HOBBIES ARE GOOD FOR YOUR HEALTH

Do you have a hobby? Hobbies can give meaning and purpose to your life in retirement. As Robert Putnam points out in his book, Bowling Alone, it’s easy to discount the importance of hobbies and social engagements. Putnam details the widespread decline in civic engagement, from PTA memberships to neighborhood potlucks and bowling leagues. Over a couple of generations, Americans have misplaced the concept of free time.

SPECIAL PLANS FOR YOUR SPECIAL PEOPLE

Lily is a beautiful, active and full of personality toddler who happens to have Down syndrome. Lily’s parents and I have been friends for years and I have the continuing pleasure of watching Lily and her siblings grow up. While Lily is becoming a physical therapy rock star and hitting all her milestones in a timely fashion, her parents have started planning for the future.

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WHY WE ENJOY OUR HOBBIES

The Merriam-Webster dictionary defines a hobby as “a pursuit outside one’s regular occupation, engaged in especially for relaxation.” Hobbies include anything from playing a musical instrument to gardening, bird watching or sewing. A hobby is a way of focusing on something you enjoy just for the sake of that enjoyment. It may also be a way to clear your mental palette. You could be stressed out by a situation at work or the challenges of raising children and need an escape.

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If you are or a family member is hospitalized and you cannot hire a patient advocate, a family member may serve the purpose. Dreher offers the following tips for advocating for a sick family member:


•  Become proactive. Prepare a summary sheet for your loved one in advance, covering all health conditions, allergies and names of physicians, and    keep a current list of medications so if the patient is hospitalized, there is a record.

•  Educate yourself about a loved one’s medical condition but choose your sources carefully. Talk with the patient’s family doctor and/or specialists if    possible.

•  Consult the National Institute of Health (NIH) for information.

•  Choose all doctors carefully. Ask a trusted healthcare professional for a recommendation.

•  Try to avoid hospitalization, especially if the patient is elderly.


In the event of hospitalization, Dreher says family advocates must:


1.  Realize vigilance is required because medical personnel may make mistakes.

2.  Pay attention, take notes, provide information and ask questions.

3.  Organize shifts among relatives.

4.  Take notes and jot down information such as the names of hospital personnel seeing the patient, as well as your observations.

5.  Make questions count. Don’t ask a doctor a question a nurse could answer.

6.  Make sure the staff wear gloves and use hand sanitizer before touching the patient.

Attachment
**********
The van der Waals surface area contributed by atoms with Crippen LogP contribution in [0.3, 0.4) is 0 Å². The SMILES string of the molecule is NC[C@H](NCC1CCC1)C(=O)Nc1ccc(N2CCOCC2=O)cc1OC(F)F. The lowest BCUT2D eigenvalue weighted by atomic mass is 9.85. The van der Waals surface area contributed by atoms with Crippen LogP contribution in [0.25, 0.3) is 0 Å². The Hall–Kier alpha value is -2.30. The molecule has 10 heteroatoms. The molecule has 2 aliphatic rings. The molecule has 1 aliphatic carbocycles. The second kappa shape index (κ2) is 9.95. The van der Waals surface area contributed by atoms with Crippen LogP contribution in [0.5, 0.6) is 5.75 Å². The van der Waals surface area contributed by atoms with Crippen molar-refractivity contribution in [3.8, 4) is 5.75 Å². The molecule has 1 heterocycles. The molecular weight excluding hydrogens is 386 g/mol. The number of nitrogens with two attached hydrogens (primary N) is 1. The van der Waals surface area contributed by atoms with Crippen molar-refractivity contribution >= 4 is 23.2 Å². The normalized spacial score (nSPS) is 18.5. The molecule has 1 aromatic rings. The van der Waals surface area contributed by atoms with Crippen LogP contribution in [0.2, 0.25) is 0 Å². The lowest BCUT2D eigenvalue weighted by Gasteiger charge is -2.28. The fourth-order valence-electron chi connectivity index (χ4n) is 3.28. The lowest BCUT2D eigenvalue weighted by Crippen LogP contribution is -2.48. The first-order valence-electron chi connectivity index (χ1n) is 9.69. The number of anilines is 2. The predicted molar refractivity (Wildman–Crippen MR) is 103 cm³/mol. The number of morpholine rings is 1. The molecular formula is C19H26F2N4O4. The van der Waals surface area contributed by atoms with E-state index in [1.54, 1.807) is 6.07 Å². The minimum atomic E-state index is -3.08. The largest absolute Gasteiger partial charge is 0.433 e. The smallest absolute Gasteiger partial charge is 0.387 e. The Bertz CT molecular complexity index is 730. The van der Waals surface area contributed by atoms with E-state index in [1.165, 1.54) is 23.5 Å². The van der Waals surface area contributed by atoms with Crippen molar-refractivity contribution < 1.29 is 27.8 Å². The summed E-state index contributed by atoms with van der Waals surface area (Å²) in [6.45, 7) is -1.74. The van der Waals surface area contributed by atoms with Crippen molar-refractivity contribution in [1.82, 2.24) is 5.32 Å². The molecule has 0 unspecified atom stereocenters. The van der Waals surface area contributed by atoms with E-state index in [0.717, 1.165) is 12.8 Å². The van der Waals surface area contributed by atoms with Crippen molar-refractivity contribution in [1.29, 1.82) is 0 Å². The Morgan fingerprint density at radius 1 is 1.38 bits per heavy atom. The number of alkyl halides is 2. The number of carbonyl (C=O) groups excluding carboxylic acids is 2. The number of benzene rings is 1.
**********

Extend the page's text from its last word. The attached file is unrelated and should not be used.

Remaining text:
7.  Know you are allowed to request medical records.

8.  Be especially vigilant during admission and discharge; this is when hospital personnel are working extra fast and are likely to make mistakes.

Receiving health care today is a challenge. It often involves participation in a system that is time consuming and complicated. While there are many efforts today to simplify and safeguard this system from errors, nevertheless errors are made daily. Questions about practice are often lost in the asking, and patients are left to fend for themselves.


But a new trend is emerging: the fast-growing field of patient advocacy. Formal programs are being developed for assisting patients with their medical needs and doing patient advocacy. Many patients and their families are hiring private professional health advocates (PPHAs). Many of these advocates are experienced RNs who guide the patient and family through the confusion of modern healthcare.


“The healthcare system has become so complex and profit driven, patients get lost in the shuffle,” said Toni Dreher, founder of North Shore Patient Advocates LLC (www.NorthShoreRN.com) in Chicago. “Up to 440,000 patients die in the hospital each year due to medical errors. Patients need someone knowledgeable speaking and watching out solely for them.”


Some patient advocates offer medical assistance that requires knowledge of the health care system and a medical background. They are usually retired RNs and doctors or someone who has spent years in the

THE PATIENT ADVOCATE - PROFESSIONALS HELP FAMILIES WHEN LOVED ONES ARE HOSPITALIZED

medical field. There are, in addition, patient advocates who are employed by hospitals and others who help primarily with insurance and insurance filings.


Dreher’s first attempt at advocating was in an intervention she made on behalf of her father-in-law. Despite a life-threatening blood clot, the hospital that was treating him was set to release him. Dreher successfully intervened, but it made her wonder: What if he hadn’t had a nurse in the family watching out for him? Now well established in her business, Dreher uses a team approach to look out for patients during hospitalization. Her services include:


•  helping patients and their families become more knowledgeable about their    diagnosis;

•  asking doctors questions a lay person wouldn’t know to ask;

•  getting all the facts;

•  researching all treatment options;

•  researching and identifying the best doctor, hospital and/ or nursing home for a    patient; and

•  helping take care of insurance claims.

JEAN JEFFERS

Jean is an RN with MSN from the University of Cincinnati. She is a staff writer for Living Well 60 Plus and Health &Wellness magazines. She has an article in the Fall 2016 issue of Today’s Christian in the Mature Years.

more articles by jean jeffers